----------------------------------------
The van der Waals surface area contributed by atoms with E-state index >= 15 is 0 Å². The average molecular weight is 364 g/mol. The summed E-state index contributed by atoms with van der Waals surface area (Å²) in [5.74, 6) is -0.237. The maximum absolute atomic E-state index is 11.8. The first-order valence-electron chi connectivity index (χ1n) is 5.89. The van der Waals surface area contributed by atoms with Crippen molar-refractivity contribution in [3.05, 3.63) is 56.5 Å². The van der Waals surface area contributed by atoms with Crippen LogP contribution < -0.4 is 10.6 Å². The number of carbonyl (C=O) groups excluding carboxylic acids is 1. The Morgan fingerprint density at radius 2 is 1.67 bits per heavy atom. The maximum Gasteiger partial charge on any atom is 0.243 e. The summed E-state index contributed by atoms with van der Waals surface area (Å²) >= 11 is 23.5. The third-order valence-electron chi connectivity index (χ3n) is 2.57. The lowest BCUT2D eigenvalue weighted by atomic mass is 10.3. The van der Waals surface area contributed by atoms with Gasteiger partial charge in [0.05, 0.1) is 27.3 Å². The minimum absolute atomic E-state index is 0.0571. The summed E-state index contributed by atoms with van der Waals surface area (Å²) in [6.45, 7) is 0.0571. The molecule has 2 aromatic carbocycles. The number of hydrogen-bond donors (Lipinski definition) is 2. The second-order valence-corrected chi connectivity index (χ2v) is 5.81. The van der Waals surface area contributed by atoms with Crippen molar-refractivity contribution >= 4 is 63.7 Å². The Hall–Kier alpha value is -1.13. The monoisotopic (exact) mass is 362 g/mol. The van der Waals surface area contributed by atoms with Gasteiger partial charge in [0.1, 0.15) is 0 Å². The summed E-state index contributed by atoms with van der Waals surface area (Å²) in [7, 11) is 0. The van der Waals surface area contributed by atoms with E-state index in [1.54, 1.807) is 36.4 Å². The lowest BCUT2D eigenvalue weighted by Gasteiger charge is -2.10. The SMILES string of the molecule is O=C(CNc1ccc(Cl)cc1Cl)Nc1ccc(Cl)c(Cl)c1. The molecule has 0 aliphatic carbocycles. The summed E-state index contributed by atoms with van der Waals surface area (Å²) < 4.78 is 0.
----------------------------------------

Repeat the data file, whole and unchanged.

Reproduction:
The van der Waals surface area contributed by atoms with E-state index >= 15 is 0 Å². The average molecular weight is 364 g/mol. The summed E-state index contributed by atoms with van der Waals surface area (Å²) in [5.74, 6) is -0.237. The maximum absolute atomic E-state index is 11.8. The first-order valence-electron chi connectivity index (χ1n) is 5.89. The van der Waals surface area contributed by atoms with Crippen molar-refractivity contribution in [3.05, 3.63) is 56.5 Å². The van der Waals surface area contributed by atoms with Crippen LogP contribution < -0.4 is 10.6 Å². The number of carbonyl (C=O) groups excluding carboxylic acids is 1. The Morgan fingerprint density at radius 2 is 1.67 bits per heavy atom. The maximum Gasteiger partial charge on any atom is 0.243 e. The summed E-state index contributed by atoms with van der Waals surface area (Å²) >= 11 is 23.5. The third-order valence-electron chi connectivity index (χ3n) is 2.57. The lowest BCUT2D eigenvalue weighted by atomic mass is 10.3. The van der Waals surface area contributed by atoms with Gasteiger partial charge in [0.05, 0.1) is 27.3 Å². The minimum absolute atomic E-state index is 0.0571. The summed E-state index contributed by atoms with van der Waals surface area (Å²) in [6.45, 7) is 0.0571. The molecule has 2 aromatic carbocycles. The number of hydrogen-bond donors (Lipinski definition) is 2. The second-order valence-corrected chi connectivity index (χ2v) is 5.81. The van der Waals surface area contributed by atoms with Crippen molar-refractivity contribution >= 4 is 63.7 Å². The Hall–Kier alpha value is -1.13. The monoisotopic (exact) mass is 362 g/mol. The van der Waals surface area contributed by atoms with Gasteiger partial charge in [0.1, 0.15) is 0 Å². The summed E-state index contributed by atoms with van der Waals surface area (Å²) in [7, 11) is 0. The van der Waals surface area contributed by atoms with E-state index in [1.54, 1.807) is 36.4 Å². The lowest BCUT2D eigenvalue weighted by Gasteiger charge is -2.10. The SMILES string of the molecule is O=C(CNc1ccc(Cl)cc1Cl)Nc1ccc(Cl)c(Cl)c1. The molecule has 0 aliphatic carbocycles. The summed E-state index contributed by atoms with van der Waals surface area (Å²) < 4.78 is 0.